with love

kissI’ve been writing a LOT recently. I’ve been avoiding social media for this very purpose; and as I’ve been writing, I’ve been thinking. (Yes, I can multitask.) I love having couples in my novels. I love exploring romantic relationships and the ways different people make them tick. And it bothers me in so many books – particularly the young adult genre – how love either consists of A) constant fights and arguments or B) constant making out. Now, I’m not hating on fights or kissing – they’re bound to happen if you’re in a romantic relationship, and they’re great. We wouldn’t have Pride & Prejudice without the constant verbal sparring, and love lives would be pretty dull without some mouth-to-mouth.

What bothers me is that there are so many other ways to explore romantic relationships, and so many of them are left unused. Jumping at the last minute to save someone’s life? Yes! That’s awesome. Passionately declaring you love someone? Also awesome, in the right place. But what about the rest of it? What about the quieter moments, the subtle moments? How do you write a romantic relationship without leaving the important stuff by the wayside?

I’ve been exploring this (it’s one of my favorite things, I’ll be honest. I love love. I do.) and I thought I’d share some of what I’ve learned, since I’m definitely not the only person I know who writes romances into her novels. Let’s face it; we’re all hopeless romantics. We love to watch as two unlikely people fall for each other, or as two likely people continue on, oblivious to the fact they’re perfect for each other.

Figuring out how each different relationship works out on the page is a different matter. Here are some of the ways I deal with it.

– If they’re going to fight, there has to be a reason for it, because guess what? Some people really do hate each other. Some people really do fight out of something other than sexual tension. If two people are going to have an argument, make it meaningful. Make them pour out their true feelings, hint that they’re upset at something other than the present subject. People don’t argue in a straight line. When people get angry, they begin to pull in things that happened months ago. They pull in personal feelings. They accuse and say things like ‘always’ and ‘never’ and other things they don’t mean. If two characters just argue for the sake of arguing, it gets old.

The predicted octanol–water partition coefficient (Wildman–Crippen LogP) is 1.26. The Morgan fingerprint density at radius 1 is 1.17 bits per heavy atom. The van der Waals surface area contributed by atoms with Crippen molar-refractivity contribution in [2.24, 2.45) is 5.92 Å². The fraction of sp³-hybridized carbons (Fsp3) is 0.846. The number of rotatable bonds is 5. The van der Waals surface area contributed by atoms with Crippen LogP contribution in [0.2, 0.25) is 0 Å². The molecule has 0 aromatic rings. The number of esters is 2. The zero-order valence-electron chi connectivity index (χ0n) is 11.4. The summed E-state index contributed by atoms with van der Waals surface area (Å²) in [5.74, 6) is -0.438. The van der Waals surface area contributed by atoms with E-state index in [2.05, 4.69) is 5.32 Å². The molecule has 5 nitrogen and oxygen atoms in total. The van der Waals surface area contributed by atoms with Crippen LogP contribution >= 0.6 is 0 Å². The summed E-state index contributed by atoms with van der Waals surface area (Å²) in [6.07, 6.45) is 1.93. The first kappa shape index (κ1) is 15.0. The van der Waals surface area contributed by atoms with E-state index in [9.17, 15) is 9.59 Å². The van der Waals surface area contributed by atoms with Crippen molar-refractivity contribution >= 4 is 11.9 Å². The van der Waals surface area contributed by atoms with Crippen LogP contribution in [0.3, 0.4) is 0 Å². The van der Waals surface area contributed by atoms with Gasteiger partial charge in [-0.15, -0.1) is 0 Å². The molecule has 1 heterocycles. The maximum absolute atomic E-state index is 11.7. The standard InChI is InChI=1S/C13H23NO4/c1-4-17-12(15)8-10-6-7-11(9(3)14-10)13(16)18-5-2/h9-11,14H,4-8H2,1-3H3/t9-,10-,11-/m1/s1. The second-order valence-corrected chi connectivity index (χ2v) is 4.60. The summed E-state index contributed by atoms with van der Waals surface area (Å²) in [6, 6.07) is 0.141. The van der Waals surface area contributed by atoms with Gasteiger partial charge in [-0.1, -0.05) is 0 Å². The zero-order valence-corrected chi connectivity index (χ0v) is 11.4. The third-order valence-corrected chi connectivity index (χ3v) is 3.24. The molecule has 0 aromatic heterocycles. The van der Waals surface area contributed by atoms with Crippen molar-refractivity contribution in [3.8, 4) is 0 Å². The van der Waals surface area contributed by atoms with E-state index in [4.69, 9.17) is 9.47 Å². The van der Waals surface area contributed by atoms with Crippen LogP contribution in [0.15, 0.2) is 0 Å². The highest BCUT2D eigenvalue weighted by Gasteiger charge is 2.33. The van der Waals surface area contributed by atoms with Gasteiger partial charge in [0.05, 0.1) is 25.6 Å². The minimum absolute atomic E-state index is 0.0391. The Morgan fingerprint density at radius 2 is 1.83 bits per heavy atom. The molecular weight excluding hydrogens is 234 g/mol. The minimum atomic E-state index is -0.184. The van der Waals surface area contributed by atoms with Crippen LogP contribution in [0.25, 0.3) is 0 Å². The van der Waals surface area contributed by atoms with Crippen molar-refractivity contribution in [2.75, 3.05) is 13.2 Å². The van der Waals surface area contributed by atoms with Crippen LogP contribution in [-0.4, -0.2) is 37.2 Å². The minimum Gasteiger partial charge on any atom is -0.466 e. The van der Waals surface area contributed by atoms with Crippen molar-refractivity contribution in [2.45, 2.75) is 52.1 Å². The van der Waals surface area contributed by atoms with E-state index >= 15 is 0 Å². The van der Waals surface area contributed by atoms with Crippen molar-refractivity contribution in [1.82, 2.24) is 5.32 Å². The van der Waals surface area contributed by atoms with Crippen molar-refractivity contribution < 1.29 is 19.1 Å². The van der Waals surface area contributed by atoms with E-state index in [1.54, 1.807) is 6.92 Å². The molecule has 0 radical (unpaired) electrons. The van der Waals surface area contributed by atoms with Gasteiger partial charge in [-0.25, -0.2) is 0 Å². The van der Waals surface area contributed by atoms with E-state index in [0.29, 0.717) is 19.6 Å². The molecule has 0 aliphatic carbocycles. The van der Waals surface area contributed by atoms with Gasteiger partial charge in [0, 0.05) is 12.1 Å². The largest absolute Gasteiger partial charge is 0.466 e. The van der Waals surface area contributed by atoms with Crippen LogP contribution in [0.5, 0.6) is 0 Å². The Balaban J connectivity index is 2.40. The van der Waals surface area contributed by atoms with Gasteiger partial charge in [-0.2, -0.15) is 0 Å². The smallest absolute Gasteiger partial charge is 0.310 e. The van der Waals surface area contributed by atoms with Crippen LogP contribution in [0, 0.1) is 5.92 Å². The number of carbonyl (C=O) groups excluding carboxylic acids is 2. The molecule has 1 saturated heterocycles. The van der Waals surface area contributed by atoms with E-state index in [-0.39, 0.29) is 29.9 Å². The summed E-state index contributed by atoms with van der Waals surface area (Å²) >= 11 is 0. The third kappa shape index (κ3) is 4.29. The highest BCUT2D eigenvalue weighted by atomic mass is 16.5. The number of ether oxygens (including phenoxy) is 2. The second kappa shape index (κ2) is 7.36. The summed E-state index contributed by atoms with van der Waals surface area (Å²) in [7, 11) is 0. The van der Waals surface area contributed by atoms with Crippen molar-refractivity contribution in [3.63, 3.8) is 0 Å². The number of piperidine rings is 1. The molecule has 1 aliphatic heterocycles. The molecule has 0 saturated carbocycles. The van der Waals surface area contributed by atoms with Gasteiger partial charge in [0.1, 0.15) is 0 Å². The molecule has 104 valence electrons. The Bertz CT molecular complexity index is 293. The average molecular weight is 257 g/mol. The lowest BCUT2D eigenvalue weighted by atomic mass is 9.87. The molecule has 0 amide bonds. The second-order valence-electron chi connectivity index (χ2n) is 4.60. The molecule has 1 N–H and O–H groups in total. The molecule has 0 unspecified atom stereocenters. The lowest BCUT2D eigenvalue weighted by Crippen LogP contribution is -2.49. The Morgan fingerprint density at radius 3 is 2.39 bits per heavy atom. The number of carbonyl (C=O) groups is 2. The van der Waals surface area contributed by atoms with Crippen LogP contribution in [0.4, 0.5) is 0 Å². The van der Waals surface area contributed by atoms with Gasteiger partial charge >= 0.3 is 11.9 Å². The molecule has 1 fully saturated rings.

– I’ve seen so many movies where one person changes for the better, but there’s no good reason for it. Take Thor, for example. It’s a fun movie, and Thor really grows up and changes – but why? Jane’s influence? He hasn’t known her long enough, and she isn’t that influential. He changes, but without any real motive. Have motives. If you want someone to influence someone else, to effect a change in them, that’s great – but show it happening. You can’t have someone go to bed harsh and wake up soft and kind the next morning.

– Have the characters go through something difficult together. You can bond more with someone over one difficult, active day than most people bond over a year of casual acquaintance. Have their mettle tested, have them watch.

– While it’s frequently true that ‘opposites attract’ and ‘similar personalities make the best friends,’ you should balance it. You can have two characters that are opposites, but give them something in common; be it a goal or a personality trait. Oil and water won’t mix unless you give it a reason to.

– Try to avoid falling into the same patterns. I personally have a habit of writing relationships that go something like this – spunky girl meets and dislikes some troubled guy, they change each other for the better, happily ever after (maybe). And every writer will have their ‘favorite formula,’ and that’s fine – but change it up a little. Different personalities create different relationships, no matter your romantic recipe. I use the ‘Spunky Girl Troubled Guy’ formula in Natural Disasters and Dark is the Night, but December/Jasper and Easton/Angel are not identical relationships. Shake things up and do your best to be unpredictable. Do they look like they’re going to kiss? Well, what if she slapped him instead? Do they look like they’re going to fight? Well, what if he kissed her on the forehead instead? Thing outside the box and give your relationship more dimension.

There are a lot of nuances that go into writing a romantic relationship – and, I imagine, being involved in one. No relationship is perfectly easy, but no relationship will stand if it’s ridiculously unbearable, either. No matter how high the fantasy of your novel, remember that a relationship is a real thing, no matter the genre. Don’t box it up.

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